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Two Old Dominion University biologists have waded back into the turbulent waters of the pfiesteria debate.

This microscopic single-celled algae was blamed for fish kills along the East Coast during the 1990s, and two of its most persistent accusers have been Andrew S. Gordon, professor of biological sciences, and Harold G. Marshall, Morgan Professor Emeritus of biological sciences.

They, together with lead researcher JoAnn M. Burkholder of North Carolina State University, and 10 other scientists, published a new indictment of pfiesteria on Feb. 14 in the online Proceedings of the National Academy of Sciences. The findings show that if the right study methods are used and if appropriate strains of pfiesteria are analyzed, the algae will be found guilty of fish predation. In other words, the single-celled algae can produce toxins that will kill fish and harm humans.

But another set of scientists, which had offered previous evidence contradicting the findings of the Burkholder team, published a study last month that raised the stakes of the conflict. This latest study by scientists from George Mason University and the University of Maryland finds no direct correlation between the pfiesteria and fish death. The study was done with funding from the Environmental Protection Agency.

A GMU scientist said in a news release that the techniques of researchers on the other side of the conflict had been indefensible: "Experiments to investigate the Pfiesteria toxicity were set up in fish tanks full of other contaminating organisms. Clearly, it was not rigorous science." Another scientist involved in the GMU/Maryland study suggested that biology textbooks and other literature that set forth pfiesteria toxicity must be rewritten. "Scientists have an obligation to clarify the literature when what they publish is incorrect. Otherwise, a disservice is done to all of science," he said.

Neither ODU's Gordon and Marshall, nor N.C. State's Burkholder, were as contentious in statements supporting their research.

Gordon said criticism of pfiesteria toxicity findings seems directed at early research, and not at the Burkholder team's latest study. He also said he hoped the controversy does not have unwanted implications for clean water legislation that may be needed to prevent more pfiesteria poisoning.

Gordon asserted that lack of fish death in competing research does not necessarily mean pfiesteria toxin is not present. "Unless the water was tested to see if (the) toxin was present, all that can be said from such a study is that there wasn't enough toxin present to cause the fish to die," Gordon said.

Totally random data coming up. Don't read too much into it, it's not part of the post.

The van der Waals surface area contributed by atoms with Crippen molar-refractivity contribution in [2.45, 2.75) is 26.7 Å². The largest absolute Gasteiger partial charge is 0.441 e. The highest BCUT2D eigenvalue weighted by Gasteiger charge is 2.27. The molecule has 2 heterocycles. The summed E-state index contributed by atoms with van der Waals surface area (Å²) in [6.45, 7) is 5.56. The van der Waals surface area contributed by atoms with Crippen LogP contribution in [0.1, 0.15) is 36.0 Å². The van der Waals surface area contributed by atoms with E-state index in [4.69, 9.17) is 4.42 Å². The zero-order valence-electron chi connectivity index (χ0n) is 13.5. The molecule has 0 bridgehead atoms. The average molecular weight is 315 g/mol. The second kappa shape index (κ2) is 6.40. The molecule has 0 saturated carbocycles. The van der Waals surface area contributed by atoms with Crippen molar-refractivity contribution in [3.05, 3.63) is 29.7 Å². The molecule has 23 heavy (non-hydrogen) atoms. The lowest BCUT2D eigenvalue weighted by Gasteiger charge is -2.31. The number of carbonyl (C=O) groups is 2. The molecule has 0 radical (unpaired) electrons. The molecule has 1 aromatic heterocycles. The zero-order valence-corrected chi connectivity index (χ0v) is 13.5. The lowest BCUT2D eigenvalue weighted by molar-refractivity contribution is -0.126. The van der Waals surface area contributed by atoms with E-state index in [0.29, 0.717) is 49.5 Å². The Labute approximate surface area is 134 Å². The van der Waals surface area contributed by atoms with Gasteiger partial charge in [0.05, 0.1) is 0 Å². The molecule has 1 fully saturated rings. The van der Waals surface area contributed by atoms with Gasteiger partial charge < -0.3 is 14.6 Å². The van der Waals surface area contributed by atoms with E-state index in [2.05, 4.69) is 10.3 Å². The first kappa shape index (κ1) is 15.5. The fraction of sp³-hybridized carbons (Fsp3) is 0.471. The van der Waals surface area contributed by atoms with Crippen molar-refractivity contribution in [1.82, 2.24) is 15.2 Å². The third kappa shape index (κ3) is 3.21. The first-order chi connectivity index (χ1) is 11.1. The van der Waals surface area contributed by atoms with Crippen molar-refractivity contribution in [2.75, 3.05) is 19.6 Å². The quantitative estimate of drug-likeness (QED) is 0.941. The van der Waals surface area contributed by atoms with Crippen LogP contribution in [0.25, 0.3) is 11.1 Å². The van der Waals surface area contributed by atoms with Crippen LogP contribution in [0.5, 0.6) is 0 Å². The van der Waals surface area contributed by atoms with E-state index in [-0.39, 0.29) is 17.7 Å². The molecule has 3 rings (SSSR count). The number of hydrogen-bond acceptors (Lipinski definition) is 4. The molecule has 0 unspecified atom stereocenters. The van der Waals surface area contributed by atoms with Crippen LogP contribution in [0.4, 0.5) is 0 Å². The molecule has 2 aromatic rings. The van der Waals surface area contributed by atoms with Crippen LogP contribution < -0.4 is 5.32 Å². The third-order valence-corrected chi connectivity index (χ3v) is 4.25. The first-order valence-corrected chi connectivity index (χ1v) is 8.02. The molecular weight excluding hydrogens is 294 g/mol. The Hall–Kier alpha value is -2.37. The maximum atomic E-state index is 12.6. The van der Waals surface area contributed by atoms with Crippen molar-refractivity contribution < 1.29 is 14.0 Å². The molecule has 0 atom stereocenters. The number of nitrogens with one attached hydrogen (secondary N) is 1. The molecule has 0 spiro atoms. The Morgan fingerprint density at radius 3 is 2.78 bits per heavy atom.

Explained Burkholder, who is director of the Center for Applied Aquatic Ecology at N.C. State: "If a person drinks a glass of water from a well that sometimes contains arsenic, and the person doesn't suddenly become very sick or die, would it be correct to say that the water didn't contain any arsenic? Surely not."
The Burkholder team's study demonstrates for the first time the presence of toxin in pfiesteria cultures that are free of contamination from bacteria or fungi, and this counters criticism of the GMU/Maryland scientists.

However, as Marshall explained, "When bacteria were present, pfiesteria made more toxin, and a lot more toxin was produced when the toxic strains were given live fish."

The Burkholder-team study reaffirmed that some strains of the two known pfiesteria species are toxic, including a strain used by other researchers who had asserted that pfiesteria could not produce toxin. It also showed that toxin from pfiesteria can cause fish disease and death without pfiesteria cells having to be present.

A kill of more than 1 billion Atlantic menhaden in North Carolina's Pamlico River estuary in 1991 led to Pfiesteria research that was begun at N.C. State and joined in 1997 by Gordon and Marshall. The two ODU scientists have identified at least 19 algal species in the Chesapeake Bay that can produce toxins and are potentially threatening to regional fish and shellfish populations.

Pfiesteria can be amoebae and cysts at different stages in a complicated life cycle, and the cycle itself can be a factor in toxicity, according to the findings of the Burkholder team.

Gordon was second author of the latest paper, whose co-authors are from four universities, the National Oceanographic and Atmospheric Administration-National Ocean Service and the South Carolina Department of Natural Resources.

This article was posted on: February 16, 2005

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